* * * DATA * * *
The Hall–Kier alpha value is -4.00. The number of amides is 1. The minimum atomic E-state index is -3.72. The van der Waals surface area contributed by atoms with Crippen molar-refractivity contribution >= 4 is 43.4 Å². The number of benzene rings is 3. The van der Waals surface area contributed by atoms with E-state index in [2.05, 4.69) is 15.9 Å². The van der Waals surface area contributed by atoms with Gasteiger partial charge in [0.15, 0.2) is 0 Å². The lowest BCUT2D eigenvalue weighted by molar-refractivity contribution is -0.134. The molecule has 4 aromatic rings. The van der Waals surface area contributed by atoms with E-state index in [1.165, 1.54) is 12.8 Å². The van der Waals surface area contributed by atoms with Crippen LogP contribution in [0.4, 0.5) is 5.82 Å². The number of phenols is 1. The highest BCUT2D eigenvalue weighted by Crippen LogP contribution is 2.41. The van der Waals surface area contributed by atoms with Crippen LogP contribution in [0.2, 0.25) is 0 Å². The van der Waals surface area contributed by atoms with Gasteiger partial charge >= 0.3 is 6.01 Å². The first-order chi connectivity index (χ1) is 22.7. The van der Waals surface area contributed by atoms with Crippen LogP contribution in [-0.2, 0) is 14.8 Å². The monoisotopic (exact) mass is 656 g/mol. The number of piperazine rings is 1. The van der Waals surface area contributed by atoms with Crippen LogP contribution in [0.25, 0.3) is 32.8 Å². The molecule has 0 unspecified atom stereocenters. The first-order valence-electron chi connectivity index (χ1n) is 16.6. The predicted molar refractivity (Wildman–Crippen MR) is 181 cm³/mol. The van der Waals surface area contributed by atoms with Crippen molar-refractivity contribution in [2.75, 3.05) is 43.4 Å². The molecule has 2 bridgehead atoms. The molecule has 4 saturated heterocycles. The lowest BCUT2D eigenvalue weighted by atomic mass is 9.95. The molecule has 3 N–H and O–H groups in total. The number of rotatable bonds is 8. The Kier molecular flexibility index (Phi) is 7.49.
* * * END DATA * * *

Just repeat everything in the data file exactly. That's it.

The Hall–Kier alpha value is -4.00. The number of amides is 1. The minimum atomic E-state index is -3.72. The van der Waals surface area contributed by atoms with Crippen molar-refractivity contribution >= 4 is 43.4 Å². The number of benzene rings is 3. The van der Waals surface area contributed by atoms with E-state index in [2.05, 4.69) is 15.9 Å². The van der Waals surface area contributed by atoms with Gasteiger partial charge in [0.15, 0.2) is 0 Å². The lowest BCUT2D eigenvalue weighted by molar-refractivity contribution is -0.134. The molecule has 4 aromatic rings. The van der Waals surface area contributed by atoms with E-state index in [1.165, 1.54) is 12.8 Å². The van der Waals surface area contributed by atoms with Crippen LogP contribution in [0.4, 0.5) is 5.82 Å². The number of phenols is 1. The highest BCUT2D eigenvalue weighted by Crippen LogP contribution is 2.41. The van der Waals surface area contributed by atoms with Crippen LogP contribution in [0.2, 0.25) is 0 Å². The van der Waals surface area contributed by atoms with Gasteiger partial charge >= 0.3 is 6.01 Å². The first-order chi connectivity index (χ1) is 22.7. The van der Waals surface area contributed by atoms with Crippen LogP contribution in [-0.2, 0) is 14.8 Å². The monoisotopic (exact) mass is 656 g/mol. The number of piperazine rings is 1. The van der Waals surface area contributed by atoms with Crippen LogP contribution in [0.25, 0.3) is 32.8 Å². The molecule has 0 unspecified atom stereocenters. The first-order valence-electron chi connectivity index (χ1n) is 16.6. The predicted molar refractivity (Wildman–Crippen MR) is 181 cm³/mol. The van der Waals surface area contributed by atoms with Crippen molar-refractivity contribution in [2.75, 3.05) is 43.4 Å². The molecule has 2 bridgehead atoms. The molecule has 4 saturated heterocycles. The lowest BCUT2D eigenvalue weighted by atomic mass is 9.95. The molecule has 3 N–H and O–H groups in total. The number of rotatable bonds is 8. The Kier molecular flexibility index (Phi) is 7.49.